Claims regarding the use of mesh in hernia repair have re-entered the spotlight in recent months due to the widely reported concerns relating to its use in pelvic/vaginal procedures.
The mesh types themselves, are similar and give rise to comparable complications, such as pain, infection, erosion, migration and shrinkage but in the case of hernia repair are also associated with recurrence and bowel obstruction.
Whilst vaginal mesh has been banned in several countries, a certain number of hernia meshes have also been withdrawn from the market due to concerns about their safety over the years. For example, the Ethicon PhysiomeshTM was subject to worldwide recall in 2016 after unreported studies showed that there was a higher rate of recurrence or reoperation compared to other similar meshes.
The Medicines and Healthcare products Regulatory Agency in the UK does not seem concerned. It is not conducting any studies on hernia mesh use and considers them in principle to be safe. The Mesh Oversight Group report 2017 specifically limited it’s findings to mesh used only in the “pelvic region”, and did not take hernia mesh into account.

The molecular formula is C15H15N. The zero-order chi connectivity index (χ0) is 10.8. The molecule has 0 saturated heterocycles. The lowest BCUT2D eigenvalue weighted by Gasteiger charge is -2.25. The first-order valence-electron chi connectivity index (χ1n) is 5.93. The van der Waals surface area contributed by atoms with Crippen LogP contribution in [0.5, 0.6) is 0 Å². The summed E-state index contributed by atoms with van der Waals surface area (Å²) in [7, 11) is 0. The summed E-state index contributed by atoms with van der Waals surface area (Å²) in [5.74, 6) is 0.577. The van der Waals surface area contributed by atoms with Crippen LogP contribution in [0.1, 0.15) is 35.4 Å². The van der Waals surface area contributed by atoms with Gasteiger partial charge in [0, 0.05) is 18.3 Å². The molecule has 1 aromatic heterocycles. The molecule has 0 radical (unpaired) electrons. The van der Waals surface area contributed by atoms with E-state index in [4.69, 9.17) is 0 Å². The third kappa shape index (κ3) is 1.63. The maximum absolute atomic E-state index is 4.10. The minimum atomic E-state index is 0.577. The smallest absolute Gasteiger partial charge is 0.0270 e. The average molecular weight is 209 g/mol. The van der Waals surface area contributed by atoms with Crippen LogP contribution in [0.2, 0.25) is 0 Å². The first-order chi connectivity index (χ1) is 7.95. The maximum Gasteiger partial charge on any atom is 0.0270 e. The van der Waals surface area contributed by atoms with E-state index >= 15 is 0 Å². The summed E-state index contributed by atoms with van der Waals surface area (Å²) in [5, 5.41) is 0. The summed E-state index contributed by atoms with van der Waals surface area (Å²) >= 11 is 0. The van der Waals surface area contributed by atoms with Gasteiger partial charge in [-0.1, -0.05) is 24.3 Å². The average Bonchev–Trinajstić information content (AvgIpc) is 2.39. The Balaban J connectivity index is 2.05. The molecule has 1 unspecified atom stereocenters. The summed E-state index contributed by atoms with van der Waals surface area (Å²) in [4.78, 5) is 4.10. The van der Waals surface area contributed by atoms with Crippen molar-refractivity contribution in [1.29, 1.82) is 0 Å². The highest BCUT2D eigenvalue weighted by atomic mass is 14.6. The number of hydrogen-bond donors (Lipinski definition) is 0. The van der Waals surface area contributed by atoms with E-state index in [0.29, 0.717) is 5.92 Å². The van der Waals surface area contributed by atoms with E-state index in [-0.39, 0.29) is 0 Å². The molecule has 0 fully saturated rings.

There are well reported issues with mesh repairs, but as with all medical devices, the decision to ban or restrict their general use will be determined by whether complication rates become unacceptable. At present, the open flat mesh repair has become the most popular technique for hernia repair as it strengthens the abdominal wall with less suturing and tension thereby reducing the likelihood of recurrence in the short term. Longer term data on complications is less readily available.
So where does this leave us? Vaginal mesh claims certainly have a head start, but if a patient has a complication from a hernia mesh repair, the standard response will still be “this is a recognised, non-negligent complication and the mesh is safe for use”.
Until such time that there is definitive evidence of long term complications, or concerted action by the regulatory bodies, hernia mesh compensation claims are likley to be isolated to individual cases.